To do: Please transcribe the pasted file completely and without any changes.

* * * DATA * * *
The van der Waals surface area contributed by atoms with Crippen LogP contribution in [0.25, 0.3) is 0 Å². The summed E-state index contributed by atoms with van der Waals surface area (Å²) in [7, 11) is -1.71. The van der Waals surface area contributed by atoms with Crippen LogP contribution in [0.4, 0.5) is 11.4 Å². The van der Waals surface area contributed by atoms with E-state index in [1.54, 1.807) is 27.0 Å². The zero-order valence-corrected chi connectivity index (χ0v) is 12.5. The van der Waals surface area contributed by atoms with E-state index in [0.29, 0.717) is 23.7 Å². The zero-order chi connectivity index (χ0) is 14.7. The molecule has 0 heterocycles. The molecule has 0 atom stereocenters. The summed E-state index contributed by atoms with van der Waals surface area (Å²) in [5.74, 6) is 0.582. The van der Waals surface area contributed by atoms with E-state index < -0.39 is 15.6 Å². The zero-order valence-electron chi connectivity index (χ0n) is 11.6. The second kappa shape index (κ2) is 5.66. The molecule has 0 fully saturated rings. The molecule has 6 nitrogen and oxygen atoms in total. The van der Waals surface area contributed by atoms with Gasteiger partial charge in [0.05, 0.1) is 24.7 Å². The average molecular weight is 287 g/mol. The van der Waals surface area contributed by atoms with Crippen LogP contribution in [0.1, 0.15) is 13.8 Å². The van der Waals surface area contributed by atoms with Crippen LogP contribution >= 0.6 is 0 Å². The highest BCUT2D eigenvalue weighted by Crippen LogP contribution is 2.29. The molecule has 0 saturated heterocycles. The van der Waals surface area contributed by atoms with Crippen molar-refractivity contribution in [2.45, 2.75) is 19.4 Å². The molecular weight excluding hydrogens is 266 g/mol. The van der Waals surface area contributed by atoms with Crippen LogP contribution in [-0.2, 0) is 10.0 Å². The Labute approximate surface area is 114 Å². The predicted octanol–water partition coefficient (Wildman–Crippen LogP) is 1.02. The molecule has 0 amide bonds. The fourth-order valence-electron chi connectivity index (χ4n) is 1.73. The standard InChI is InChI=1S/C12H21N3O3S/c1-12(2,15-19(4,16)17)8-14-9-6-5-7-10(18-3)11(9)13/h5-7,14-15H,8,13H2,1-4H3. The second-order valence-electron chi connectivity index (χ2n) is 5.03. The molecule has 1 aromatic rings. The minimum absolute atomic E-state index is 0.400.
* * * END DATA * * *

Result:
The van der Waals surface area contributed by atoms with Crippen LogP contribution in [0.25, 0.3) is 0 Å². The summed E-state index contributed by atoms with van der Waals surface area (Å²) in [7, 11) is -1.71. The van der Waals surface area contributed by atoms with Crippen LogP contribution in [0.4, 0.5) is 11.4 Å². The van der Waals surface area contributed by atoms with E-state index in [1.54, 1.807) is 27.0 Å². The zero-order valence-corrected chi connectivity index (χ0v) is 12.5. The van der Waals surface area contributed by atoms with E-state index in [0.29, 0.717) is 23.7 Å². The zero-order chi connectivity index (χ0) is 14.7. The molecule has 0 heterocycles. The molecule has 0 atom stereocenters. The summed E-state index contributed by atoms with van der Waals surface area (Å²) in [5.74, 6) is 0.582. The van der Waals surface area contributed by atoms with E-state index < -0.39 is 15.6 Å². The zero-order valence-electron chi connectivity index (χ0n) is 11.6. The second kappa shape index (κ2) is 5.66. The molecule has 0 fully saturated rings. The molecule has 6 nitrogen and oxygen atoms in total. The van der Waals surface area contributed by atoms with Gasteiger partial charge in [0.05, 0.1) is 24.7 Å². The average molecular weight is 287 g/mol. The van der Waals surface area contributed by atoms with Crippen LogP contribution in [0.1, 0.15) is 13.8 Å². The van der Waals surface area contributed by atoms with Crippen LogP contribution >= 0.6 is 0 Å². The highest BCUT2D eigenvalue weighted by Crippen LogP contribution is 2.29. The molecule has 0 saturated heterocycles. The van der Waals surface area contributed by atoms with Crippen molar-refractivity contribution in [2.45, 2.75) is 19.4 Å². The molecular weight excluding hydrogens is 266 g/mol. The van der Waals surface area contributed by atoms with Crippen LogP contribution in [-0.2, 0) is 10.0 Å². The Labute approximate surface area is 114 Å². The predicted octanol–water partition coefficient (Wildman–Crippen LogP) is 1.02. The molecule has 0 amide bonds. The fourth-order valence-electron chi connectivity index (χ4n) is 1.73. The standard InChI is InChI=1S/C12H21N3O3S/c1-12(2,15-19(4,16)17)8-14-9-6-5-7-10(18-3)11(9)13/h5-7,14-15H,8,13H2,1-4H3. The second-order valence-electron chi connectivity index (χ2n) is 5.03. The molecule has 1 aromatic rings. The minimum absolute atomic E-state index is 0.400.